Who you know may well get you the first foot on the ladder, but it will not make you Prime Minister. Or Deputy Prime Minister, for that matter. But more importantly than that, you cannot pretend that the skills which a person's background gives him are irrelevant: I don't want a Prime Minister who might have been great had he had better parents, I want a Prime Minister who is great.
    Offline

    0
    ReputationRep:
    Cue the thought police, cctv cameras at every sporting event and function connected remotely to 'The Office of Fairness', Fines for people that recommend people to internships.

    Life is a recipricol business where not only the academics get ahead and make the great leaders etc. Look at Churchill, his mother worked damn hard to get him where he was! Oh and read War and Peace! Great book... lot's about influence and favours in there. Never done them any harm..
    Offline

    2
    ReputationRep:
    (Original post by WelshBluebird)
    While I do think the "its who you know what not you know" thing is true, I also think it isn't THAT important.
    Unpaid internships are much bigger issue IMO.
    Yeah, the OP misses the point of what Clegg's trying to do
    • Thread Starter
    Offline

    16
    ReputationRep:
    (Original post by tazarooni89)
    If you wanted to show that you are well-informed, I would have thought it'd be a better idea to state and discuss the information that you have, rather than simply state the name of the person who gave you this information.

    That's just my opinion though. I'm not saying contacts aren't useful, I just don't think they're that useful in the manner you've described - not enough to help the imbecile get the job, anyway.
    Well, you'd discuss that as well, but certainly having met someone on the inside would help. The higher ranking the person you have spoken to would mean your views are better informed and so on. It wasn't as if name dropping would be a secret code word to automatically get the job, but it'd help. It's just a more subtle form of it that I thought I'd mention - if they were giving an imbecile a job, they wouldn't bother with the interview

    (Original post by L i b)
    Didn't we all? Our skills, morals and work ethic are directly related to how we are brought up and what influences are placed upon us. Someone from a political family may see the good in politicians and the nature of their work, and thus aspire to be one too; people who attend the best public schools are imbued with a solid work ethic and other skills.

    Who you know may well get you the first foot on the ladder, but it will not make you Prime Minister. Or Deputy Prime Minister, for that matter. But more importantly than that, you cannot pretend that the skills which a person's background gives him are irrelevant: I don't want a Prime Minister who might have been great had he had better parents, I want a Prime Minister who is great.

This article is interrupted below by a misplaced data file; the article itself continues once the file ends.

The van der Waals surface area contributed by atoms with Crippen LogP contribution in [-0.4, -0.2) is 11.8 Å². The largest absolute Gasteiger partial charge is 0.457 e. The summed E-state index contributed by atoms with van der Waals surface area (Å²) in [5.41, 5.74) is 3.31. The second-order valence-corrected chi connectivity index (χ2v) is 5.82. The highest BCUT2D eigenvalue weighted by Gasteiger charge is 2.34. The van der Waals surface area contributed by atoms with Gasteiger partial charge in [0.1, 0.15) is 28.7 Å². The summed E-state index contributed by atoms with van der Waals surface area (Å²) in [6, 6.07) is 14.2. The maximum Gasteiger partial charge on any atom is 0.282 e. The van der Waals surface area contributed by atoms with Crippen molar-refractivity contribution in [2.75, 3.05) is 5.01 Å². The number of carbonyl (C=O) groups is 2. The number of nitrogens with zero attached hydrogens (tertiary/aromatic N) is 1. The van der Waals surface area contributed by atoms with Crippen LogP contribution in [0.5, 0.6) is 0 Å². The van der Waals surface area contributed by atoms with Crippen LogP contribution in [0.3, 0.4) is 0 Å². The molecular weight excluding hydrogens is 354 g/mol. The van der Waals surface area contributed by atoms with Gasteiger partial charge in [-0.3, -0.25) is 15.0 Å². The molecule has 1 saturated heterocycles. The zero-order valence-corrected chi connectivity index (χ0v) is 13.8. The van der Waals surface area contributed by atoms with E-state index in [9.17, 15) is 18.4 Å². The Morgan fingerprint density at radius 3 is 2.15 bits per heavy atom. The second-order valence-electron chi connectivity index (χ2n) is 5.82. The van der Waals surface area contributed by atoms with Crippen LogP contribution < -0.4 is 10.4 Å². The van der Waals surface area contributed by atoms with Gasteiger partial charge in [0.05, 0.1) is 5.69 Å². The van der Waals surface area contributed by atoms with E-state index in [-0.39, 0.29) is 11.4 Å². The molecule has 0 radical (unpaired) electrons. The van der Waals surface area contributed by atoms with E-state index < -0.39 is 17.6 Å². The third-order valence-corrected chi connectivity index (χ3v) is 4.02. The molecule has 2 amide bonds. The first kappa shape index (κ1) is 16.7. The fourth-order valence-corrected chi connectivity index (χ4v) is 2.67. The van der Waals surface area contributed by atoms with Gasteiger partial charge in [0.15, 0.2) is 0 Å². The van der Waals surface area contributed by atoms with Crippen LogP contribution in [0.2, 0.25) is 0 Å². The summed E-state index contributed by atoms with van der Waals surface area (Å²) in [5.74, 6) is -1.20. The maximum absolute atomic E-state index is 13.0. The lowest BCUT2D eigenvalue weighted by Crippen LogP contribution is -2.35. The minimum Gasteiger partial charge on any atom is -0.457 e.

True, but that's only one end of it. Why not try and create a system where all those who can be great do become great? The system isn't 'fine the way it is' just because it does produce great people presently.
    (Original post by No Future)
    Yeah, the OP misses the point of what Clegg's trying to do
    The unpaid internships are the easy thing. If Whitehall's made transparent we'll know. It's whether or not the other part of what he's proposing is viable that I wanted to discuss.
    Offline

    1
    ReputationRep:
    (Original post by CharlotteM/)
    They could just abolish private schools. That would stop it. Why should some people get a significantly better education than the rest of us? All it does is perpetuate the class system.
    The class system is a poor excuse for lax education standards...For a period of time (specifically, when the school bursary and her income left her with a financial shortfall) my single parent, working class mum held down two jobs working 7 days a week to send me to private school... if private schools were abolished, she'd have been forced to send me to the local sinkhole comp with the kids whose parents didn't give a toss about their education.
    Offline

    18
    ReputationRep:
    Unpaid internships and the obsession with London are the two most damning road blocks to increased social mobility, frankly.
    Offline

    2
    ReputationRep:
    I guess he forgot to tell Lib Dem MPs to stop offering expenses only internships before the release of his paper.
 
 
 
Poll
Do you agree with the PM's proposal to cut tuition fees for some courses?
Useful resources

Groups associated with this forum:

View associated groups

The Student Room, Get Revising and Marked by Teachers are trading names of The Student Room Group Ltd.

Register Number: 04666380 (England and Wales), VAT No. 806 8067 22 Registered Office: International House, Queens Road, Brighton, BN1 3XE

Write a reply...
Reply
Hide
Reputation gems: You get these gems as you gain rep from other members for making good contributions and giving helpful advice.